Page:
In an effort to build more and better quality hotel rooms near the Vancouver Island Conference Centre, Nanaimo council passed a tax exemption directed at potential developers Monday.
The 10-year tax exemption would kick in on any new hotel project. It would include only the city portion of taxes collected and would not affect the current tax base.
Nanaimo Mayor John Ruttan said the VICC, which is being subsidized for $1 million annually by Nanaimo taxpayers, is hindered by a lack of quality hotel rooms in the downtown area.
It isn’t operating anywhere close to it’s full potential and as a result, isn’t able to generate the revenue needed to make a substantial profit, he said.
“We have 400 quality rooms in the downtown area with conference quality within one kilometre. The VICC can seat 1,300 people and feed 950 at a sitting and yet with only 400 rooms, we’re limiting the size of conventions that we could attract,” said Ruttan. “People who organize these conferences have one basic question and that is ‘how far are the hotels to the conference centre?’ and without one right there, and without enough rooms available, those organizers respectfully decline.”
Ian Howat, director of strategic relationships for the city, said while a hotel attached to the convention centre is the key target, the exemption will apply to any property zoned for a hotel.
“The intent of the bylaw is to encourage an increase in the quality of hotel rooms in Nanaimo, not necessarily increase the quantity,” said Howat. “Of course, we would like to see a hotel at the conference centre and that is definitely one of the reasons for doing this. When we considered the hotel for the conference centre we felt it was also necessary to offer it to all of the hotel-zoned properties in the city of Nanaimo.”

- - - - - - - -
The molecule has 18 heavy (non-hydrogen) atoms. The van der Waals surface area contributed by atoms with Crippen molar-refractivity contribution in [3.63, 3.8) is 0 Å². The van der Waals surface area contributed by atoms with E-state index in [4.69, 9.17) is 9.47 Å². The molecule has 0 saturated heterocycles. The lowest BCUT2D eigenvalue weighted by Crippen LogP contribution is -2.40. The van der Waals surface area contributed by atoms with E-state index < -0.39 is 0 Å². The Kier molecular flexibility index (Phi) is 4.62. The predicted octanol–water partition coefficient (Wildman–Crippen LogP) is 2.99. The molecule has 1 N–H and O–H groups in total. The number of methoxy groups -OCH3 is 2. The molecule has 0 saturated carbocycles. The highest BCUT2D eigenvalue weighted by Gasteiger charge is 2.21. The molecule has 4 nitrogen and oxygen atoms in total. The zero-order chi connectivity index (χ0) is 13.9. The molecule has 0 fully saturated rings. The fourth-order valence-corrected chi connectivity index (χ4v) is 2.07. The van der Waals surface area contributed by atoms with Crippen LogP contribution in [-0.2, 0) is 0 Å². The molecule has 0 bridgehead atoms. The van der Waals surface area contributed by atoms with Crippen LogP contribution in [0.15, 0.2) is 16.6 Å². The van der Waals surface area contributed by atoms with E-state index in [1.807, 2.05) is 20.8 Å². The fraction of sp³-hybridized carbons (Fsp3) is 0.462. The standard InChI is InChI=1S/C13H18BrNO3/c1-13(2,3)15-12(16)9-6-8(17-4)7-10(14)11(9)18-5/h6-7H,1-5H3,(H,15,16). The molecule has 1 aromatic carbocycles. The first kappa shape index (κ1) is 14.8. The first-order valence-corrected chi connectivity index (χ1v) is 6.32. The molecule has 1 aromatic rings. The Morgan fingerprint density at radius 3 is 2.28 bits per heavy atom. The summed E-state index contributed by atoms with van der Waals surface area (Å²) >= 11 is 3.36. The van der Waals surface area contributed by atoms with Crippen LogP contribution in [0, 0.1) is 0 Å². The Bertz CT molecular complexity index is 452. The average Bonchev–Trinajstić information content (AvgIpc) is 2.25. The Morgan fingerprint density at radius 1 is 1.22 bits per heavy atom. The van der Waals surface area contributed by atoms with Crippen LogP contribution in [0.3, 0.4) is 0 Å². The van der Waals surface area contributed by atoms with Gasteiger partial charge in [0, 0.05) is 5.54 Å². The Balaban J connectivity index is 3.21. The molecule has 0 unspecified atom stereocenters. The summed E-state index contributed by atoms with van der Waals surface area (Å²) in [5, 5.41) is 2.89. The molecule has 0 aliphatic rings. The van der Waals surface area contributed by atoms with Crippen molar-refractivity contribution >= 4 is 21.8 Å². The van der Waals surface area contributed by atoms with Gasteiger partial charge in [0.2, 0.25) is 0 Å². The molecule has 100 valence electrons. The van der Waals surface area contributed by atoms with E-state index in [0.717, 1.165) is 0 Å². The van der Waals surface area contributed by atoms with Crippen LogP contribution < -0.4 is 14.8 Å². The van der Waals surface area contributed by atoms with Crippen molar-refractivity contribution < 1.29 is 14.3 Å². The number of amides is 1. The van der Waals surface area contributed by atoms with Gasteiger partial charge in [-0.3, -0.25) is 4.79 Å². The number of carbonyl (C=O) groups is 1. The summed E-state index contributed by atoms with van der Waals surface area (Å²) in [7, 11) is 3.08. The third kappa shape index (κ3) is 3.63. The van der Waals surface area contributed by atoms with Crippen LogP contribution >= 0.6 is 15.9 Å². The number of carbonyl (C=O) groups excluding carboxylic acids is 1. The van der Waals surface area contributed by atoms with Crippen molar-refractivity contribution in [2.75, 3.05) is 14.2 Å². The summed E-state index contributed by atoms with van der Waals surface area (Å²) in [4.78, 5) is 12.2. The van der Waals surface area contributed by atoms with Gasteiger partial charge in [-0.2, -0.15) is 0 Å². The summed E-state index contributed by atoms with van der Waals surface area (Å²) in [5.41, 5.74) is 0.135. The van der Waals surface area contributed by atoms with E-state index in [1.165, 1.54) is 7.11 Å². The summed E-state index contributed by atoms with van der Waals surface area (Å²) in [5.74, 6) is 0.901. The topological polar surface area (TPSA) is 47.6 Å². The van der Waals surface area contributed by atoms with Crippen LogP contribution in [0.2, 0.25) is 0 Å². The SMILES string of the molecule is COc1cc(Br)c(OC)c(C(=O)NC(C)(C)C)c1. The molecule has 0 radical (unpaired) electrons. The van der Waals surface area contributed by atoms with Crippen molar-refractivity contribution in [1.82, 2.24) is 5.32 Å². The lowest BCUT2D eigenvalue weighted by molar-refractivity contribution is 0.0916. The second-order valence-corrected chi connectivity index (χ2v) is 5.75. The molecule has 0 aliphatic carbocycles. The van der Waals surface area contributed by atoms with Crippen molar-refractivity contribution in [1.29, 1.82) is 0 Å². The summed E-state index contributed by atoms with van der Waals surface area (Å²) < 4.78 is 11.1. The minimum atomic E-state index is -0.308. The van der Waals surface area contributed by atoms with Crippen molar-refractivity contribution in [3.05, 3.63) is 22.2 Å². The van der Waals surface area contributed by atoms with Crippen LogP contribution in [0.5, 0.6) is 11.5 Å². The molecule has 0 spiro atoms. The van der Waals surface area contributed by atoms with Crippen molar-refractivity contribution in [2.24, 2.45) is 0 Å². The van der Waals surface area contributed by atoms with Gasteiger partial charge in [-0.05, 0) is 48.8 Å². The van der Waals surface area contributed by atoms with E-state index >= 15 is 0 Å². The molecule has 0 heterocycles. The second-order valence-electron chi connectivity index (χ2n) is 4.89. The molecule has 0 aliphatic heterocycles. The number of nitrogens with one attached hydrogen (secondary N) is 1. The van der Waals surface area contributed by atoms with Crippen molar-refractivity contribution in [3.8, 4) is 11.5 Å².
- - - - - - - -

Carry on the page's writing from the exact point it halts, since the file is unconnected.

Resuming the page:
Howat added that potential developers have indicated a tax incentive would be welcome.
“There has been renewed interest but it remains to be seen whether this bears fruit,” he said.
It’s estimated a developer could save as much as $1 million annually in municipal taxes on a $40-million hotel.
In the city’s ill-fated deal with Millennium/Suro, contracted by Nanaimo’s previous council, land at Maffeo Sutton Park was included for developers to build condo units as incentive. Council recently voided that offer, forcing city hall to find another way to entice developers.
“I think by going ahead with this, we’re demonstrating flexibility,” said Ruttan. “We’re trying to say to the developers that we are prepared to look at options to get it built. Options that I think are financially viable to a builder in my opinion.”
The bylaw only addresses new hotel construction, as well as demolition and reconstruction on hotel-zone properties. It is likely, however, an amendment will be brought forward for council’s consideration to provide an exemption for hotels that undergo major renovations to bring their room quality up to higher standards.
Howat said “more challenging discussion’ will have to take place with the hotel industry before that can happen.